Sophie Elmhirst is features editor of the New Statesman

This article first appeared in the 28 September 2009 issue of the New Statesman, The 50 people who matter

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The New Times: Brexit, globalisation, the crisis in Labour and the future of the left

With essays by David Miliband, Paul Mason, John Harris, Lisa Nandy, Vince Cable and more.

Once again the “new times” are associated with the ascendancy of the right. The financial crash of 2007-2008 – and the Great Recession and sovereign debt crises that were a consequence of it – were meant to have marked the end of an era of runaway “turbocapitalism”. It never came close to happening. The crash was a crisis of capitalism but not the crisis of capitalism. As Lenin observed, there is “no such thing as an absolutely hopeless situation” for capitalism, and so we discovered again. Instead, the greatest burden of the period of fiscal retrenchment that followed the crash was carried by the poorest in society, those most directly affected by austerity, and this in turn has contributed to a deepening distrust of elites and a wider crisis of governance.

Where are we now and in which direction are we heading?

Some of the contributors to this special issue believe that we have reached the end of the “neoliberal” era. I am more sceptical. In any event, the end of neoliberalism, however you define it, will not lead to a social-democratic revival: it looks as if, in many Western countries, we are entering an age in which centre-left parties cannot form ruling majorities, having leaked support to nationalists, populists and more radical alternatives.

Certainly the British Labour Party, riven by a war between its parliamentary representatives and much of its membership, is in a critical condition. At the same time, Jeremy Corbyn’s leadership has inspired a remarkable re-engagement with left-wing politics, even as his party slumps in the polls. His own views may seem frozen in time, but hundreds of thousands of people, many of them young graduates, have responded to his anti-austerity rhetoric, his candour and his shambolic, unspun style.

The EU referendum, in which as much as one-third of Labour supporters voted for Brexit, exposed another chasm in Labour – this time between educated metropolitan liberals and the more socially conservative white working class on whose loyalty the party has long depended. This no longer looks like a viable election-winning coalition, especially after the collapse of Labour in Scotland and the concomitant rise of nationalism in England.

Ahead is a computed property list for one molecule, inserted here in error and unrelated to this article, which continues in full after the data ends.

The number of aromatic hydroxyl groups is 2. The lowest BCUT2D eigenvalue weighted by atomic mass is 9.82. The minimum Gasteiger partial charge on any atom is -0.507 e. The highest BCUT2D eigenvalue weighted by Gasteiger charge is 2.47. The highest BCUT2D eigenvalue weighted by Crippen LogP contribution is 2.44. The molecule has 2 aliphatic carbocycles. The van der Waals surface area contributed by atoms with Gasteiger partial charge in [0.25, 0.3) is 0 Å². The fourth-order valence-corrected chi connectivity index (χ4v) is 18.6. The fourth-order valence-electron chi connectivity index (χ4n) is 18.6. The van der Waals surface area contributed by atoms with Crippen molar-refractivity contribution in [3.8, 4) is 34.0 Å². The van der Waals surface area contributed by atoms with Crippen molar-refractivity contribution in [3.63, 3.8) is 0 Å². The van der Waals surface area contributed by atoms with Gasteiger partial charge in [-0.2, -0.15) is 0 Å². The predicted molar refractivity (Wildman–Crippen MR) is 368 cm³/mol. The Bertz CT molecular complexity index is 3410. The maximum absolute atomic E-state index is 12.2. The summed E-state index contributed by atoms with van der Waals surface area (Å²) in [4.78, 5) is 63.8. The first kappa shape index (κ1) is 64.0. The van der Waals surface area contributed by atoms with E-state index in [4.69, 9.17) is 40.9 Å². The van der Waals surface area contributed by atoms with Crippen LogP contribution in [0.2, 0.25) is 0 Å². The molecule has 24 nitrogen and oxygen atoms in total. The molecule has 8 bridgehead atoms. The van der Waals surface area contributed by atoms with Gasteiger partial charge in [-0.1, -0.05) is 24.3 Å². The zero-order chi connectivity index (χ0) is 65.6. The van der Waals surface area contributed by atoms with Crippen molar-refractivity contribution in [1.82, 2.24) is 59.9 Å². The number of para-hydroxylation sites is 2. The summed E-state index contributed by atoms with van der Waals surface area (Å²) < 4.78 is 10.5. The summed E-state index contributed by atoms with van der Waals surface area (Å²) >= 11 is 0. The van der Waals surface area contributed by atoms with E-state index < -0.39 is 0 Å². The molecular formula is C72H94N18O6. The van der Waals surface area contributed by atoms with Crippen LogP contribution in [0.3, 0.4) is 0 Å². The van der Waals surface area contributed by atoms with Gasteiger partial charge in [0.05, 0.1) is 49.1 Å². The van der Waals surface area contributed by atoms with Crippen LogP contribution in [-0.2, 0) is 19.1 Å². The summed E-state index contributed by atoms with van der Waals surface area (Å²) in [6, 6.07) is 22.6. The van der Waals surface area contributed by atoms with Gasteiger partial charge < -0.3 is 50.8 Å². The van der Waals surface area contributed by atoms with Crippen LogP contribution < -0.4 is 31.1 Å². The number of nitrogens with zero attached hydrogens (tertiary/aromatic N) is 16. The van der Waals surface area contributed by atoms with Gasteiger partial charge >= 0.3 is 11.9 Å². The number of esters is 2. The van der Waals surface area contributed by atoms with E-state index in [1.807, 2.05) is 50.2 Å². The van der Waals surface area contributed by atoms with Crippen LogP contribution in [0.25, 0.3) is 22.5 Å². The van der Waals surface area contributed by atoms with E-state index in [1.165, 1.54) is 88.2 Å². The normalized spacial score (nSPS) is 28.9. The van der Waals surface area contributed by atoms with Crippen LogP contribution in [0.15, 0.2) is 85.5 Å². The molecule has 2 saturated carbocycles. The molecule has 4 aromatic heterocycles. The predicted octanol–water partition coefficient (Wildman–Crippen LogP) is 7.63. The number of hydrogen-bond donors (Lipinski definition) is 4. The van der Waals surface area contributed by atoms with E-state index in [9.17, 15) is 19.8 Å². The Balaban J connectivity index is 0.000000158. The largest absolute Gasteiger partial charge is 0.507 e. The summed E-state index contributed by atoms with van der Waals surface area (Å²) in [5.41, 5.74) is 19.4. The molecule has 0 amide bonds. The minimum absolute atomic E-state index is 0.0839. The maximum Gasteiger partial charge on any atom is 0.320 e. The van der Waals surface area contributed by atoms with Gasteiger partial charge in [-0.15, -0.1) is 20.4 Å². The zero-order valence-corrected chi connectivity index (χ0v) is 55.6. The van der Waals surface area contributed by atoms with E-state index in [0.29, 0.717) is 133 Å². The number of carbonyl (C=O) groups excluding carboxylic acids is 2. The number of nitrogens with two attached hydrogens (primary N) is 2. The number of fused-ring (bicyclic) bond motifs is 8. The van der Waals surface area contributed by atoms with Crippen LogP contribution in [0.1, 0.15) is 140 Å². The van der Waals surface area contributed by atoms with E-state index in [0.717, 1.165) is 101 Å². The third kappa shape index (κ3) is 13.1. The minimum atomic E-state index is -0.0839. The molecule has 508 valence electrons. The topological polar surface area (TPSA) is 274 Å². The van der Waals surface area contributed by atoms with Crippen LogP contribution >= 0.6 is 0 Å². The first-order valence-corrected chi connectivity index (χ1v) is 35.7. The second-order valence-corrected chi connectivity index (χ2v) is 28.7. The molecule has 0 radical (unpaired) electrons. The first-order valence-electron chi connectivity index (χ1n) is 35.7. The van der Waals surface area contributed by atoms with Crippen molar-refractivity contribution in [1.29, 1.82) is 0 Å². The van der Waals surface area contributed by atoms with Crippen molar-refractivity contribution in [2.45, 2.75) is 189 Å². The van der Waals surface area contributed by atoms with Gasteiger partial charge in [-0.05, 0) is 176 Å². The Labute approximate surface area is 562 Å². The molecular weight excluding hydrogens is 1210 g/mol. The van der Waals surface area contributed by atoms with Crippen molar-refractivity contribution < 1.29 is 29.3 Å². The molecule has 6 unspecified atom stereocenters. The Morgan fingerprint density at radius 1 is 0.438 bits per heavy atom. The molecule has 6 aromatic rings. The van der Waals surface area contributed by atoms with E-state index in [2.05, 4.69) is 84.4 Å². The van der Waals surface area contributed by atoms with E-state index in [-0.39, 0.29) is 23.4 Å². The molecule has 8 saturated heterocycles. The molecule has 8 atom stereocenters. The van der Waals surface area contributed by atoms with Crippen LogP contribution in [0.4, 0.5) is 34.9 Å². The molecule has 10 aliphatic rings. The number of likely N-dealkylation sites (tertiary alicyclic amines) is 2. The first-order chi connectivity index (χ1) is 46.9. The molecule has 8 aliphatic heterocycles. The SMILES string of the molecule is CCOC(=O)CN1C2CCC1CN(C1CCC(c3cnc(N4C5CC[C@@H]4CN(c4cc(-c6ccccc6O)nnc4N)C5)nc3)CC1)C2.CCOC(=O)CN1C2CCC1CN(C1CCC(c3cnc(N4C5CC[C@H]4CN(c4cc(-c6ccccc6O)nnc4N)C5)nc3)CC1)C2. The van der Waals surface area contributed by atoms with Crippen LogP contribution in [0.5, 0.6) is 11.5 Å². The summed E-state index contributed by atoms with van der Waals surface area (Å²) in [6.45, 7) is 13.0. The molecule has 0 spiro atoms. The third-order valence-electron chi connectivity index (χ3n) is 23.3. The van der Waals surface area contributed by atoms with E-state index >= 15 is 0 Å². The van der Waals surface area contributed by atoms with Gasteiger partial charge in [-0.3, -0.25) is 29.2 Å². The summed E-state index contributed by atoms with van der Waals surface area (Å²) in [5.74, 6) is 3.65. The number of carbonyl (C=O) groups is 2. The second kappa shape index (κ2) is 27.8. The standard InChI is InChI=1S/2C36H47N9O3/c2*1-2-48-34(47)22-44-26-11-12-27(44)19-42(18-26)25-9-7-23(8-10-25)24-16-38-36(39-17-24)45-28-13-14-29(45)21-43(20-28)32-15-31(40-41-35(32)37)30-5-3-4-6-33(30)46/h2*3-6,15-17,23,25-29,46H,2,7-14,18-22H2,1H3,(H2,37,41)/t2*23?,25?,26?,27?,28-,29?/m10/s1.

In Marxism Today’s “New Times” issue of October 1988, Stuart Hall wrote: “The left seems not just displaced by Thatcherism, but disabled, flattened, becalmed by the very prospect of change; afraid of rooting itself in ‘the new’ and unable to make the leap of imagination required to engage the future.” Something similar could be said of the left today as it confronts Brexit, the disunities within the United Kingdom, and, in Theresa May, a prime minister who has indicated that she might be prepared to break with the orthodoxies of the past three decades.

The Labour leadership contest between Corbyn and Owen Smith was largely an exercise in nostalgia, both candidates seeking to revive policies that defined an era of mass production and working-class solidarity when Labour was strong. On matters such as immigration, digital disruption, the new gig economy or the power of networks, they had little to say. They proposed a politics of opposition – against austerity, against grammar schools. But what were they for? Neither man seemed capable of embracing the “leading edge of change” or of making the imaginative leap necessary to engage the future.

So is there a politics of the left that will allow us to ride with the currents of these turbulent “new times” and thus shape rather than be flattened by them? Over the next 34 pages 18 writers, offering many perspectives, attempt to answer this and related questions as they analyse the forces shaping a world in which power is shifting to the East, wars rage unchecked in the Middle East, refugees drown en masse in the Mediterranean, technology is outstripping our capacity to understand it, and globalisation begins to fragment.

— Jason Cowley, Editor 

Tom Kibasi on what the left fails to see

Philip Collins on why it's time for Labour to end its crisis

John Harris on why Labour is losing its heartland

Lisa Nandy on how Labour has been halted and hollowed out

David Runciman on networks and the digital revolution

John Gray on why the right, not the left, has grasped the new times

Mariana Mazzucato on why it's time for progressives to rethink capitalism

Robert Ford on why the left must reckon with the anger of those left behind

Ros Wynne-Jones on the people who need a Labour government most

Gary Gerstle on Corbyn, Sanders and the populist surge

Nick Pearce on why the left is haunted by the ghosts of the 1930s

Paul Mason on why the left must be ready to cause a commotion

Neal Lawson on what the new, 21st-century left needs now

Charles Leadbeater explains why we are all existentialists now

John Bew mourns the lost left

Marc Stears on why democracy is a long, hard, slow business

Vince Cable on how a financial crisis empowered the right

David Miliband on why the left needs to move forward, not back

This article first appeared in the 22 September 2016 issue of the New Statesman, The New Times